Jacqueline Freney

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Jacqueline Freney
120411 - Jacqueline Freney - 3b - 2012 Team processing.jpg
2012 Australian Paralympic Team portrait of Freney
Personal information
Full name Jacqueline Rose Freney
Nationality  Australia
Born 6 June 1992
Brisbane, Queensland

Jacqueline Rose Freney OAM (born 6 June 1992) is an Australian Paralympic swimmer. At the 2012 London Games, she broke Siobhan Paton's Australian record of six gold medals at a single Games by winning her seventh gold medal in the Women's 400 m Freestyle S7. She finished the Games with eight gold medals, more than any other participant in the Games.

Biography[edit]

Jacqueline Rose Freney was born in Brisbane, Queensland 6 June 1992 with cerebral palsy.[1][2] She won three bronze medals at the 2008 Beijing Games in the women's 100m freestyle S8 event, 400m freestyle S8 event and 50m freestyle S8 event.[3] In 2012 at the London Paralympic Games she won gold medals in the women's 100m backstroke S7, women's 50m butterfly S7, 100m freestyle S7, 400m freestyle S7, 50m freestyle S7, 200m individual medley SM7 and 4 x 100m freestyle relay 34 pts. She broke Siobhan Paton's Australian record of six gold medals at a single Games by winning her seventh gold medal in the Women's 400 m Freestyle S7.[4] In breaking the record she said "Seven, I am in heaven".[4] She finished the Games with eight gold medals, more than any other participant in the games.[5]

Freney lives in Ballina, New South Wales and is coached by her father Michael.[1] Her grandfather Peter Freney coached 2000 Sydney Games multiple gold medallist Siobhan Paton.[1] In 2008, she was awarded an Australian Institute of Sport paralympic swimming scholarship.[1]

At the 2010 IPC Swimming World Championships in Eindhoven, Netherlands she won silver medals in the women's 100m freestyle and 400m freestyle events S8 events. In 2011, a week before the Can-Am Swimming Open, Freney was reclassified from S8 to S7. At the 2011 Can-Am Swimming Open in La Mirada, she set a world record in the S7 400m freestyle event twice, once during the heats and again during the finals with a time of 4:59.95 on her way to winning a gold medal. At the Can-Am Swimming Open, she won two silver medals in the S7 50m and 100m freestyle events.[6]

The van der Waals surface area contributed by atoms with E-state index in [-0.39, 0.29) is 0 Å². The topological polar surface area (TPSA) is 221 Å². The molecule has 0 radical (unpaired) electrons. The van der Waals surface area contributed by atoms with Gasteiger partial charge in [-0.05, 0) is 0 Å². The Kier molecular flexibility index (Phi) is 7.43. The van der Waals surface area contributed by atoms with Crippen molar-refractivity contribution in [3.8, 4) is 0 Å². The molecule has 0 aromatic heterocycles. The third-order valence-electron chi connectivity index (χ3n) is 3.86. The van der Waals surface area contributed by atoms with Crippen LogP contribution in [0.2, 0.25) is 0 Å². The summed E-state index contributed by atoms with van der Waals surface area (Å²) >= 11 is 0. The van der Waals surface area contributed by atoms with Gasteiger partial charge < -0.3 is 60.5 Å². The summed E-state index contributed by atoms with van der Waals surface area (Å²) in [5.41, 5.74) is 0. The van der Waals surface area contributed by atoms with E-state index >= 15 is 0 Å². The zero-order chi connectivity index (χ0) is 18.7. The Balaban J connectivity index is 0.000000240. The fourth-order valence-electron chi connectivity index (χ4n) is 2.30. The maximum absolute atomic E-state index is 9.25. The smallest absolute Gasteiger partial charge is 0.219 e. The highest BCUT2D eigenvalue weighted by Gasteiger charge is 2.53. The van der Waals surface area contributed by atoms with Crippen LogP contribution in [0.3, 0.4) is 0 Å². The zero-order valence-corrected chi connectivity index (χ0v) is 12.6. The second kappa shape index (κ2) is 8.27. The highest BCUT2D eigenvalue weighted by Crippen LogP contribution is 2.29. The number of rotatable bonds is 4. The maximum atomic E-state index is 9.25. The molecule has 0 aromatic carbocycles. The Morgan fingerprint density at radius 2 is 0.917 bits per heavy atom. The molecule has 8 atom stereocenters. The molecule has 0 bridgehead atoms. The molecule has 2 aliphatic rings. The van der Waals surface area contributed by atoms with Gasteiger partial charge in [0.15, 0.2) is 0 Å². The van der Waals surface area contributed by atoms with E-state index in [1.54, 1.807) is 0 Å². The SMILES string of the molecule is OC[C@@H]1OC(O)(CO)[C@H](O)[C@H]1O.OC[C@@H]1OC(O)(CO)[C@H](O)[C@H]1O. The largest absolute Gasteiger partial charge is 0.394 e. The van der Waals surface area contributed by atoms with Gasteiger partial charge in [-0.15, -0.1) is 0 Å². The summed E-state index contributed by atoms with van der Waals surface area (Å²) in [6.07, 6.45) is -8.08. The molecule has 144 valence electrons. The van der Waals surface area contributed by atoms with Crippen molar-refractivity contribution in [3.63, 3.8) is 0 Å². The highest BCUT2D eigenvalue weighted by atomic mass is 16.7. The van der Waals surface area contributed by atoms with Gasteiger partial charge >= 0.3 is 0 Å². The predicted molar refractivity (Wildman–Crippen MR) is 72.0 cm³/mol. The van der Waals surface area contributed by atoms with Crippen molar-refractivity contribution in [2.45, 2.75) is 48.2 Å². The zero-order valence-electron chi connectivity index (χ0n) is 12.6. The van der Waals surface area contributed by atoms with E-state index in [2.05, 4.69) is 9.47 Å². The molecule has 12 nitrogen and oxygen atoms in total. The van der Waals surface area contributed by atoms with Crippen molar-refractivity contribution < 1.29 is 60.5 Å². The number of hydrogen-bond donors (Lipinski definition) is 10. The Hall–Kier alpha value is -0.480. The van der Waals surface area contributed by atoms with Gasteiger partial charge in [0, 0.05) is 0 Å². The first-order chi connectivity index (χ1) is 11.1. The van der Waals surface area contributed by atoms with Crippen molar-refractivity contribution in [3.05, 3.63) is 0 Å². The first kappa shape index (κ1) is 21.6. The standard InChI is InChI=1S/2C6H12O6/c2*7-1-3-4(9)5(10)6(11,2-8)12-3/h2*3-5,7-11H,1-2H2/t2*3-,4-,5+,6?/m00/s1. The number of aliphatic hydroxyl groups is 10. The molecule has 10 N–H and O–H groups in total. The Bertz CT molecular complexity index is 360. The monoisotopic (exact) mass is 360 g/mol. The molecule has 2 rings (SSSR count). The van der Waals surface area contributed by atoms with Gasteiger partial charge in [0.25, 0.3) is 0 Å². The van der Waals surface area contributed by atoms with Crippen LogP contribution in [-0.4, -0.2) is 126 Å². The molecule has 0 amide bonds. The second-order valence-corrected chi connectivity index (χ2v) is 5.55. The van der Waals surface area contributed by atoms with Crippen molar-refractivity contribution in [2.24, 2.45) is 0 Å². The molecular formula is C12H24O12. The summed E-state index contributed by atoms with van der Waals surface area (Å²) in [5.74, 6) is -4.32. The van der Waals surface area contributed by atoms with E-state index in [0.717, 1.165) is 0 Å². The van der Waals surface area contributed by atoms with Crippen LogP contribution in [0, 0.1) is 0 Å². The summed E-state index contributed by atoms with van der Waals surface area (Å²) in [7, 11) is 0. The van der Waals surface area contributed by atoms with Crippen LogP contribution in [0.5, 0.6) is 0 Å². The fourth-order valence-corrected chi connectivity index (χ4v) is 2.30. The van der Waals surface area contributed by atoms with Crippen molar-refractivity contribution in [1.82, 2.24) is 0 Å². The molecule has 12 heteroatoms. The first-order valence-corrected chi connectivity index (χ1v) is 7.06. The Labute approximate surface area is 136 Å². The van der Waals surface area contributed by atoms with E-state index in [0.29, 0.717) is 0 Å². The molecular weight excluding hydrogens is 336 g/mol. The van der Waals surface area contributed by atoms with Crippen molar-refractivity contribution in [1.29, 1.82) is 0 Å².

Recognition[edit]

Freney receives the trophy as the 2012 Australian Paralympian of the Year from the Australian Minister for Sport Kate Lundy

In February 2012, Freney was named Ballina Shire's Sportsperson of the Year.[7] She was a finalist for the 2012 Australian Paralympian of the Year,[5] and won both best female and the top overall honour.[8] In November 2013, she was named New South Wales Young Australian of the Year for 2014.[9] On 25 January 2014, she was named Young Australian of the Year.[10] The following day she was also awarded a Medal of the Order of Australia "For service to sport as a gold medallist at the London 2012 Paralympic Games".[2]

References[edit]

  1. ^ a b c d "IPC Profile - Jacqueline Freney". International Paralympic Committee Website. International Paralympic Committee. Retrieved 12 March 2012. 
  2. ^ a b "Australia Day honours list 2014: in full". Daily Telegraph. 26 January 2014. Retrieved 26 January 2014. 
  3. ^ "Athlete Search Results". International Paralympic Committee. Retrieved 5 October 2011. 
  4. ^ a b "The Sydney Morning Herald". Sydney Morning Herald. 7 September 2012. Retrieved 6 September 2012. 
  5. ^ a b "Freney favourite to win top Paralympian". AAP. 5 November 2012. Retrieved 5 November 2012. 
  6. ^ "Sport News". Paralympic.org. 12 December 2011. Retrieved 1 January 2012. 
  7. ^ "Freney is a top sport". Ballina Shire Advocate. 12 February 2012. 
  8. ^ Foreman, Glen (9 November 2013). "Jacqueline Freney named Paralympian of Year". Courier Mail. Retrieved 19 November 2013. 
  9. ^ "Jacqui Freney named NSW’s Young Australian of the Year". Coffs Harbour Advocate. 19 November 2013. Retrieved 19 November 2013. 
  10. ^ "Paralympian Young Australian of the Year". Sky News Australia. 26 January 2014. Retrieved 26 January 2014. 

External links[edit]

Awards
Preceded by
United States Jessica Long
World Disabled Swimmer of the Year
2012
Succeeded by
New ZealandSophie Pascoe
Preceded by
Akram Azimi
Young Australian of the Year
2014
Succeeded by
Incumbent